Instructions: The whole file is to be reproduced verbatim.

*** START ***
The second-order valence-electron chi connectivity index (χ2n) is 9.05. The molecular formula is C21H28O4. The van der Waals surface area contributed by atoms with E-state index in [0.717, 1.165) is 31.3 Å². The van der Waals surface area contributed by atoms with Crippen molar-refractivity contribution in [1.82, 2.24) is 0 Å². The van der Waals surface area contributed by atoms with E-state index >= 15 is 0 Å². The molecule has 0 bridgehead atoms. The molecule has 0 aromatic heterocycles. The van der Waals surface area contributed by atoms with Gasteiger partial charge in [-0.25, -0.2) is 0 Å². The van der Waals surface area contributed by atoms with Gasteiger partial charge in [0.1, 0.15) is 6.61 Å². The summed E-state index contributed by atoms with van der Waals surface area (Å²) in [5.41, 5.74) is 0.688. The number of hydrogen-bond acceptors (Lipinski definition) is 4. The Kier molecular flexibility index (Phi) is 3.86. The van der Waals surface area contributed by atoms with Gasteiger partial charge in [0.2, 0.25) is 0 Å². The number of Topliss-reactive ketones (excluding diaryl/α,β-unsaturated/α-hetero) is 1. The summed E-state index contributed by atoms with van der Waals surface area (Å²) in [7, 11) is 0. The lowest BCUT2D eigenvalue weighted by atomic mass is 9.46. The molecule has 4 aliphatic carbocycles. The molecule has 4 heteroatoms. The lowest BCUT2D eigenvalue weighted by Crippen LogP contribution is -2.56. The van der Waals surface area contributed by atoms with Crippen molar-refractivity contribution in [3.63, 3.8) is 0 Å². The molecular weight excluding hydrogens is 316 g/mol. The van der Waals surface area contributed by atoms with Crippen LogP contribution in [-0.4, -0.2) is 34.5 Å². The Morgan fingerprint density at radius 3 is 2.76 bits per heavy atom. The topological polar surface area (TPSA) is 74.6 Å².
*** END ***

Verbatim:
The second-order valence-electron chi connectivity index (χ2n) is 9.05. The molecular formula is C21H28O4. The van der Waals surface area contributed by atoms with E-state index in [0.717, 1.165) is 31.3 Å². The van der Waals surface area contributed by atoms with Crippen molar-refractivity contribution in [1.82, 2.24) is 0 Å². The van der Waals surface area contributed by atoms with E-state index >= 15 is 0 Å². The molecule has 0 bridgehead atoms. The molecule has 0 aromatic heterocycles. The van der Waals surface area contributed by atoms with Gasteiger partial charge in [-0.25, -0.2) is 0 Å². The van der Waals surface area contributed by atoms with Gasteiger partial charge in [0.1, 0.15) is 6.61 Å². The summed E-state index contributed by atoms with van der Waals surface area (Å²) in [5.41, 5.74) is 0.688. The number of hydrogen-bond acceptors (Lipinski definition) is 4. The Kier molecular flexibility index (Phi) is 3.86. The van der Waals surface area contributed by atoms with Gasteiger partial charge in [0.2, 0.25) is 0 Å². The number of Topliss-reactive ketones (excluding diaryl/α,β-unsaturated/α-hetero) is 1. The summed E-state index contributed by atoms with van der Waals surface area (Å²) in [7, 11) is 0. The lowest BCUT2D eigenvalue weighted by atomic mass is 9.46. The molecule has 4 aliphatic carbocycles. The molecule has 4 heteroatoms. The lowest BCUT2D eigenvalue weighted by Crippen LogP contribution is -2.56. The van der Waals surface area contributed by atoms with Crippen molar-refractivity contribution in [3.63, 3.8) is 0 Å². The molecular weight excluding hydrogens is 316 g/mol. The van der Waals surface area contributed by atoms with Crippen LogP contribution in [-0.4, -0.2) is 34.5 Å². The Morgan fingerprint density at radius 3 is 2.76 bits per heavy atom. The topological polar surface area (TPSA) is 74.6 Å².